The Nehru Trophy Boat Race is one of those events which the people of Kerala look forward to with excitement. Thousands of Keralites - men, women and children - throng the watersides of Alappuzha to witness the spectacle. Pavilions are set up for spectators on the banks and in the middle of the Punnamada Lake - the venue of the race.

This boat race is so named because the trophy for the winners was instituted by former Indian Prime Minister, Jawaharlal Nehru. Over 16 chundan vallams participate in the race along with scores of smaller crafts like the churulan, veppu, odi etc., with a prize for each category. There are separate races for women too. The race begins with a colorful pageant of floats, performing arts and decorated boats. And goes on late into the evening.

Uthrattadi Vallamkali

Aranmula, Pathanamthitta District – August/September

The two day Aranmula Boat Race is more a water fiesta than a competition, conducted during Onam. The event is a re-enacting of the legend involving a devout Brahmin who made a votive offering of feeding one pilgrim a day. One day Sree Krishna himself appeared to him and the overjoyed Brahmin vowed to offer 51 measures of rice and all the provision for the thiruvona sadya (the sumptuous Onam feast) at the Aranmula Parthasarathy Temple. Once, the thiruvonachilavu thoni (the boat carrying the offerings) was intercepted by rivals from another village, but the Brahmin's own villagers came to the rescue on snake boats. From then on the offering was carried by a fleet of palliyodam - about 48 of them representing the nearby backwater villages. (A palliyodam is a large, luxurious snake boat used by gods and royalty.)

Today, only 26 snake boats participate in the event which is marked by a colorful water carnival - an imposing effigy of Sree Krishna is taken out in procession on the lake with children dressed as nymphs and princesses. On the second day, snake boats decorated with silken parasols, carrying helmsmen, oarsmen and singers assemble near the temple early in the morning and then move away in pairs, creating a magnificent pageant. The boat race proper is held in the afternoon.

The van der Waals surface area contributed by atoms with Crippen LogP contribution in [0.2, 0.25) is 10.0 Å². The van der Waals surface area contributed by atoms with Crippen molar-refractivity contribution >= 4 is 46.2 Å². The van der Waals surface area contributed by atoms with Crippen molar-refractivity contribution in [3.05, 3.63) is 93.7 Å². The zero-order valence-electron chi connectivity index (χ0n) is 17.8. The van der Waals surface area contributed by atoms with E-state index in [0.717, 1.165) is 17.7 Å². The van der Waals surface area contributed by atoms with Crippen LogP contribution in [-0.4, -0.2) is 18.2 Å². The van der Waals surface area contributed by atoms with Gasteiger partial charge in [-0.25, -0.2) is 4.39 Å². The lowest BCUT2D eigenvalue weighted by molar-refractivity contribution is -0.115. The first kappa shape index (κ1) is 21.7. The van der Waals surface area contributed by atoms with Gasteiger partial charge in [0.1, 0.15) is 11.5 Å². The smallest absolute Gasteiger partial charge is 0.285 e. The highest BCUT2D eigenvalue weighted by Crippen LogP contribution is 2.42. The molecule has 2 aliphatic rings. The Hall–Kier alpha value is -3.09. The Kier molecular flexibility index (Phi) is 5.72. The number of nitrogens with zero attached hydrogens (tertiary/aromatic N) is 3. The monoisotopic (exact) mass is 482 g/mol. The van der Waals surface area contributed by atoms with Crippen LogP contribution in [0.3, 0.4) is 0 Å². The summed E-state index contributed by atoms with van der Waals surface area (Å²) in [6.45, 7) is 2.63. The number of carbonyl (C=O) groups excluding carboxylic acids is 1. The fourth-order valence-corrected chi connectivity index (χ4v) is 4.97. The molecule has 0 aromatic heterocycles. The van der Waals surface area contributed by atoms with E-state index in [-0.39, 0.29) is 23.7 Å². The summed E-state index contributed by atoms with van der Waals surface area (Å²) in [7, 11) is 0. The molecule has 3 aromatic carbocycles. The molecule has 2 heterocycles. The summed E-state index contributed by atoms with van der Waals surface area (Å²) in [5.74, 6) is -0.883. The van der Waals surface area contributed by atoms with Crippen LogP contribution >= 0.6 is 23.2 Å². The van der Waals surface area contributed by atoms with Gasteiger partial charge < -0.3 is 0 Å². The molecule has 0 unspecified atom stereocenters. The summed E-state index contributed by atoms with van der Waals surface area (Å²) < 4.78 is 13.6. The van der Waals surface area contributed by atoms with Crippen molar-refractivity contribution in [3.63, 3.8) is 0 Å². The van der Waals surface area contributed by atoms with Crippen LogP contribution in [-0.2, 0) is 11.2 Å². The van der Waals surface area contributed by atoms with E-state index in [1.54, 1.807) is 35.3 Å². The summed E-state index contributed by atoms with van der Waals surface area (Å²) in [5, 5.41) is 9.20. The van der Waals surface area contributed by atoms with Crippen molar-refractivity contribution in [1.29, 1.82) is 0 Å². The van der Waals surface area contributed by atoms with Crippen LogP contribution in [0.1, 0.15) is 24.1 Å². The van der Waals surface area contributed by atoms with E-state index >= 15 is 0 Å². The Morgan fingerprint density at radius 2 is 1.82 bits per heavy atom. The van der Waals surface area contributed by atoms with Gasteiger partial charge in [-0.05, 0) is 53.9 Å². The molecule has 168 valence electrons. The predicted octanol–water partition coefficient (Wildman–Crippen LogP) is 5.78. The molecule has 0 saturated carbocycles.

Payippad Jalotsavam

Alappuzha – August

The three day annual fiesta on the Payippad Lake, 35 km from Alappuzha, commemorates the installation of the deity at the Subramanian Swamy Temple, Haripad. The story is that the people of the village decided to build a temple with Sree Ayyappa as the presiding deity. After the temple was ready, they had a vision directing them to a whirlpool in Kayamkulam Lake where they would find the idol of Sree Subramaniya which was to be installed at the temple. Accordingly, the elders of the village with divers and swimmers rowed to the spot and found the idol which was escorted back ceremoniously by devotees from the entire region in colorfully decorated boats. This happened on the Thiruvonarn day of the Malayalam month of Chingam. To this day a water fiesta is ,conducted along the route traced by the auspicious' procession. Besides the boat race, spectacular water pageants are organized with water floats, decorated boats, performing arts, children in fancy attires, etc. The vanchipattu is a characteristic feature of these processions. The event draws hundreds of thousands of spectators from all over.